boxplot(data). But, let's say you have imported data from a csv, and it's multivariate data. Tricky! Here, you need to use the following syntax for any of the above functions
with(data_name, by(response, treatment, function)
#or, use $ syntax instead of with
by(data_name$response, data_name$treatment, function)
withsays "Use data_name as your dataset!", the
bysays "show me the values of response, split by treatment, and apply function to them." So, to get the mean of a dataset's response by treatment, you would use
with(dataset, by(response, treatment, mean)). To plot your data, by treatment, you use a slightly different syntax. If you were to use with with-by method, you would get overlapping plots of each treatment, which would be somewhat useless. Instead, use
Note how the
boxplot(response ~ treatment, data=my.data)
~is the standing here for
by. Why can you not use this syntax with univariate tests? Beats me! But, you WILL be using this syntax with 99% of your later statistical tests, so get used to it! In fact, here's another dose. If you wish to look at the simple effects of a two-way model, try this
Unlike SAS, : signifies an interaction. * is used, but it has the same meaning as |, e.g. do the full factorial of all of these treatments for my statistical model. More on that later.
boxplot(response ~ treatment1:treatment2, data=my.data)
plotMeans(note the caps) which can plot simple effects with error bars beautifully. It's the command I use the most for ANOVAs.
with, you can use the
attachstatement. This will make all of the column headings in your data file have meaning in the global environment. Why might you not want to do this? Let's say you had a program analyzing two different data files, and each had a column with the same name. If the values were not the same, however, things would be awfully messy. If you must use
attach(dataset), once you are done with the dataset, please, be hygienic, and
lm, or linear model. Below is the code to run a simple linear regression, and plot it.
Note a few things. First, we are creating a linear model object, so
my.slr #see the stats
anova(my.slr) #see the type I analysis of deviance table
anovais needed to get the statistical table out of it. Just typing the object namegives you a table for parameter estimates. Note: anova works on sequential type I sums of squares. To get type III (which is what you should use if you're being conservative - especially for multiple linear regression - SAS and JMP use type III for regressions) use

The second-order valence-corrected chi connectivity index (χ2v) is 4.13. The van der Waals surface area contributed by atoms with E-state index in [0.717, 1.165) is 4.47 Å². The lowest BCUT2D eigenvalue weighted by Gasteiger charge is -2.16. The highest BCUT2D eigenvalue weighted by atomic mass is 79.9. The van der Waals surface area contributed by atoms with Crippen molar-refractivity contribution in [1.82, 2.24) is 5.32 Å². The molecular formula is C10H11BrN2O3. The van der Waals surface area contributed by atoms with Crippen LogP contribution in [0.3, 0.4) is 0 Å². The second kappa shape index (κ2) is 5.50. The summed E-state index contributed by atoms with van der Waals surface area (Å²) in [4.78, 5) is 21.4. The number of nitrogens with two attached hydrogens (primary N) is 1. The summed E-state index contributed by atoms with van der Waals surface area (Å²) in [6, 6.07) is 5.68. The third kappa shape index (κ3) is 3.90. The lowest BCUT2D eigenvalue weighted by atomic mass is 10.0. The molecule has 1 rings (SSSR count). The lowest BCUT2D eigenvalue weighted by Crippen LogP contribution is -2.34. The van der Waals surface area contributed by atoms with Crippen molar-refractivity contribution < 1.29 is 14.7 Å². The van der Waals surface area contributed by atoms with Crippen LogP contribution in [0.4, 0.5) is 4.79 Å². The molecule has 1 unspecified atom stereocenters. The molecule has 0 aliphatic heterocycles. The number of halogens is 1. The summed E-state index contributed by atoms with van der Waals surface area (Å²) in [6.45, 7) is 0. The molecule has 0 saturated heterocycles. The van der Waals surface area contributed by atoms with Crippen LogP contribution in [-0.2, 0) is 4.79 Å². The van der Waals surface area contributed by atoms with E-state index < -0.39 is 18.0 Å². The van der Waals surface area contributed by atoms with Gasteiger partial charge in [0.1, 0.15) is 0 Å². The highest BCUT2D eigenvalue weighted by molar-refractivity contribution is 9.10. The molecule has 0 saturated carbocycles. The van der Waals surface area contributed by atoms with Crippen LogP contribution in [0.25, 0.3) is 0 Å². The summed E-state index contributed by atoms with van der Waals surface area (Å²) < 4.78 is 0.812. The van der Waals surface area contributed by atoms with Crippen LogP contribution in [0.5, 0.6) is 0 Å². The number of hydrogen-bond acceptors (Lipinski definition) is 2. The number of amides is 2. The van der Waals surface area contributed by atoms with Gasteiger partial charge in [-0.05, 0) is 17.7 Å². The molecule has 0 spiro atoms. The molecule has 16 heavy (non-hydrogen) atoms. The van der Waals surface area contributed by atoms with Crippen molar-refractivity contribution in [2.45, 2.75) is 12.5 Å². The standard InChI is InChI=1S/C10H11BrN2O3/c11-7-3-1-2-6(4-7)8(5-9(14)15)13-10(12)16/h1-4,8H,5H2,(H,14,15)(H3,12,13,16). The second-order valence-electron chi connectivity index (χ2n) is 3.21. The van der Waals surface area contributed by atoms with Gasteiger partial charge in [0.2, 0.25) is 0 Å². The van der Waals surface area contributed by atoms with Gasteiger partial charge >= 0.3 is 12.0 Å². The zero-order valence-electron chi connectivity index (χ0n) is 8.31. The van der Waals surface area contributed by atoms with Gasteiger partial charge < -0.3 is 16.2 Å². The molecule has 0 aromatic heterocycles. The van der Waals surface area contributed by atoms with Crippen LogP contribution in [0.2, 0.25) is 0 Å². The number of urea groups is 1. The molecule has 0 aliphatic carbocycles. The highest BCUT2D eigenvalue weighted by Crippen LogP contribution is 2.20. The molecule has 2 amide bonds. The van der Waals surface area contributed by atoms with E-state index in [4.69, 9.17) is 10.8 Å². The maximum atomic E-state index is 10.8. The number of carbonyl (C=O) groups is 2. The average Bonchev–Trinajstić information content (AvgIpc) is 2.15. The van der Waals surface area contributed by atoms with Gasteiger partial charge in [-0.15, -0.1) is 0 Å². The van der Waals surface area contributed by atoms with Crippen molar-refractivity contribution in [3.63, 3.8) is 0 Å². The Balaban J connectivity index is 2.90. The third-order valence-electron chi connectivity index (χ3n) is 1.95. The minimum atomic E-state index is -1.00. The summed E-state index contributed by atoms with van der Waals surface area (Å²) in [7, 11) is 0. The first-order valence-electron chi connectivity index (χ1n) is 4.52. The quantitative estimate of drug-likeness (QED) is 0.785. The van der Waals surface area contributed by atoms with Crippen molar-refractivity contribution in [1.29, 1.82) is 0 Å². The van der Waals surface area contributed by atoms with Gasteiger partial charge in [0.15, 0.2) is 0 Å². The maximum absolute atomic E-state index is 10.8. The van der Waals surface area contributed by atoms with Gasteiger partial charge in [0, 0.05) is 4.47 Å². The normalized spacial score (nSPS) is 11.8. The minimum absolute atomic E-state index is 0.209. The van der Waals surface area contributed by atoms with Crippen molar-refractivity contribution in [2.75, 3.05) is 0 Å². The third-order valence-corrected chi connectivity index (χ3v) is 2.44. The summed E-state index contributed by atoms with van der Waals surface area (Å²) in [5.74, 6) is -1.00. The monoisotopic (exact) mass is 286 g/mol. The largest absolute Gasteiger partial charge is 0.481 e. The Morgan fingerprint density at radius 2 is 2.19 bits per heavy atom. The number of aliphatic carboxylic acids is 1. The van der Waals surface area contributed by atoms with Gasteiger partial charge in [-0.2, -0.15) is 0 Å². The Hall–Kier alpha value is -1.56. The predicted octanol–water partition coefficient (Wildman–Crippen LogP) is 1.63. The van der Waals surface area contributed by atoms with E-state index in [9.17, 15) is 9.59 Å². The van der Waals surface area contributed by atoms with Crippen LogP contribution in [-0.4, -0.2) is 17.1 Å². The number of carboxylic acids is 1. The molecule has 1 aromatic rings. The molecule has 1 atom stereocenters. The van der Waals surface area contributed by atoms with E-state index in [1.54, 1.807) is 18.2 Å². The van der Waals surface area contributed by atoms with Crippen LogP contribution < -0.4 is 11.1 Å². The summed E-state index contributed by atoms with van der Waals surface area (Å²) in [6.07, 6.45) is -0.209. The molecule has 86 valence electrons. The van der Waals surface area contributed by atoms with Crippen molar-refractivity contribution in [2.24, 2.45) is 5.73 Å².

Anovafrom the car library. Secondly, we can plot the line quite easily for SLR with
abline. What about assumptions and error? You can examine some of those qualities graphically with the following - and this will be the same for most stats here on out.
This gives you a Fitted v. residual plot, a Q-Q plot, a Standardized residual v. fitted plot, and a Cook's Distance plot. What about something more rigorous? Try the following code (after setting your plot back to a 1x1)
par(mfrow=c(2,2)) #sets plotting to a 2x2 format
This gives both plots and gives you the regression results for a fitted against residial.
fittedcan be used as methods to generate vectors wherever you wish. For example, if you wish to do an observed against predicted, try creating a new regression fit
my.goodfit<-lm(Response ~ fitted(my.lm), data=dataset)
If you wish to do a stepwise model selection, create the full model, and then use
my.lm <- lm(response ~ treatment1 + treatment2 + treatment1:treatment2)
my.lm <- lm(response ~ treeatment1*treatment2)
step(my.lm)to get the best model based on minimization of the AIC.
curve(described below in GLM) here to great effect, letting one of the variables be continuous, while holding another constant. Then just plot multiple lines at different levels of the second variable, and, viol&accute;, you have one hot looking graph.
lmand go to
glmwhich is subtly different in the things you can do. Many of the functions are the same once you create a glm object, but some are not. To be brief, the following code will create a glm object, give you its output, and plot the function overlaid on your data points.
There's a lot here. First off, note that you specify the error family. FYI, if you wish to use the negative binomial family, you need to load the package MASS and use
my.glm <- glm(Response ~ Treatment,
data = my_data,
family = poisson(link = "log"))
plot(Response ~ Treatment, data = my_data)
my.curve <- function(x) predict(my.glm,
type = "response")
curve(my.curve(x), add = TRUE)
glm.nb. Each family will only take certain link functions.
?familyto find out what goes with what. Next, you'll note that we can't just use
abline. Bummer, but, we are using nonlinear fits. Instead, you have to specify a function. Rather than type out the actual function, and have to modify the coefficients, use